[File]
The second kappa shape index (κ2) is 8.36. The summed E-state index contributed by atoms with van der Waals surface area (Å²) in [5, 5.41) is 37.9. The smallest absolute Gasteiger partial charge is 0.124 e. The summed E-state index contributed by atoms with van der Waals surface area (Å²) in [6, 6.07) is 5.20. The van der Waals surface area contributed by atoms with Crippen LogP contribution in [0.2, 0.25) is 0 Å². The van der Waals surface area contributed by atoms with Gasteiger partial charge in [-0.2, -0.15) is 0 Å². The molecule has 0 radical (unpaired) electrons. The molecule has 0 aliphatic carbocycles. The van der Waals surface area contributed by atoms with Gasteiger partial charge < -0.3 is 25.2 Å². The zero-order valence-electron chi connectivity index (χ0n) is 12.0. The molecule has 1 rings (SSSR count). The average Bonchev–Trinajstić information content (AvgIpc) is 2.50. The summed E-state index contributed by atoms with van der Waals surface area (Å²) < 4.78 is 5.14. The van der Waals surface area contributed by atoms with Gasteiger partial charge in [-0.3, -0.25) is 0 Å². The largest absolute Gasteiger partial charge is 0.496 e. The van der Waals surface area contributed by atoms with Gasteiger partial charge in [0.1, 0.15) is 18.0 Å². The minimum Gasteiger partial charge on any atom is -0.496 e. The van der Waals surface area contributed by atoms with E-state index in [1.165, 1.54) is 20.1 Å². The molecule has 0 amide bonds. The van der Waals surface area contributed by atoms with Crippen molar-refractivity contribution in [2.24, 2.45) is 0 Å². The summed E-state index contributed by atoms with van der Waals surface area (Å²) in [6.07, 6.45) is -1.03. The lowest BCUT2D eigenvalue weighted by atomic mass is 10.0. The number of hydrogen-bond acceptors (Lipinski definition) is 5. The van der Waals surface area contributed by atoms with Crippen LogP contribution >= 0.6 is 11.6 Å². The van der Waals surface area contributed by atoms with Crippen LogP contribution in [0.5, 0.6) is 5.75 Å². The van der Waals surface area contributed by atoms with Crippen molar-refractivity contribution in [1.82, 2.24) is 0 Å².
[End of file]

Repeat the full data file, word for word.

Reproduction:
The second kappa shape index (κ2) is 8.36. The summed E-state index contributed by atoms with van der Waals surface area (Å²) in [5, 5.41) is 37.9. The smallest absolute Gasteiger partial charge is 0.124 e. The summed E-state index contributed by atoms with van der Waals surface area (Å²) in [6, 6.07) is 5.20. The van der Waals surface area contributed by atoms with Crippen LogP contribution in [0.2, 0.25) is 0 Å². The van der Waals surface area contributed by atoms with Gasteiger partial charge in [-0.2, -0.15) is 0 Å². The molecule has 0 radical (unpaired) electrons. The molecule has 0 aliphatic carbocycles. The van der Waals surface area contributed by atoms with Gasteiger partial charge < -0.3 is 25.2 Å². The zero-order valence-electron chi connectivity index (χ0n) is 12.0. The molecule has 1 rings (SSSR count). The average Bonchev–Trinajstić information content (AvgIpc) is 2.50. The summed E-state index contributed by atoms with van der Waals surface area (Å²) < 4.78 is 5.14. The van der Waals surface area contributed by atoms with Gasteiger partial charge in [-0.3, -0.25) is 0 Å². The largest absolute Gasteiger partial charge is 0.496 e. The van der Waals surface area contributed by atoms with Gasteiger partial charge in [0.1, 0.15) is 18.0 Å². The minimum Gasteiger partial charge on any atom is -0.496 e. The van der Waals surface area contributed by atoms with E-state index in [1.165, 1.54) is 20.1 Å². The molecule has 0 amide bonds. The van der Waals surface area contributed by atoms with Crippen molar-refractivity contribution in [2.24, 2.45) is 0 Å². The summed E-state index contributed by atoms with van der Waals surface area (Å²) in [6.07, 6.45) is -1.03. The lowest BCUT2D eigenvalue weighted by atomic mass is 10.0. The number of hydrogen-bond acceptors (Lipinski definition) is 5. The van der Waals surface area contributed by atoms with Crippen LogP contribution >= 0.6 is 11.6 Å². The van der Waals surface area contributed by atoms with Crippen LogP contribution in [0.5, 0.6) is 5.75 Å². The van der Waals surface area contributed by atoms with Crippen molar-refractivity contribution in [1.82, 2.24) is 0 Å².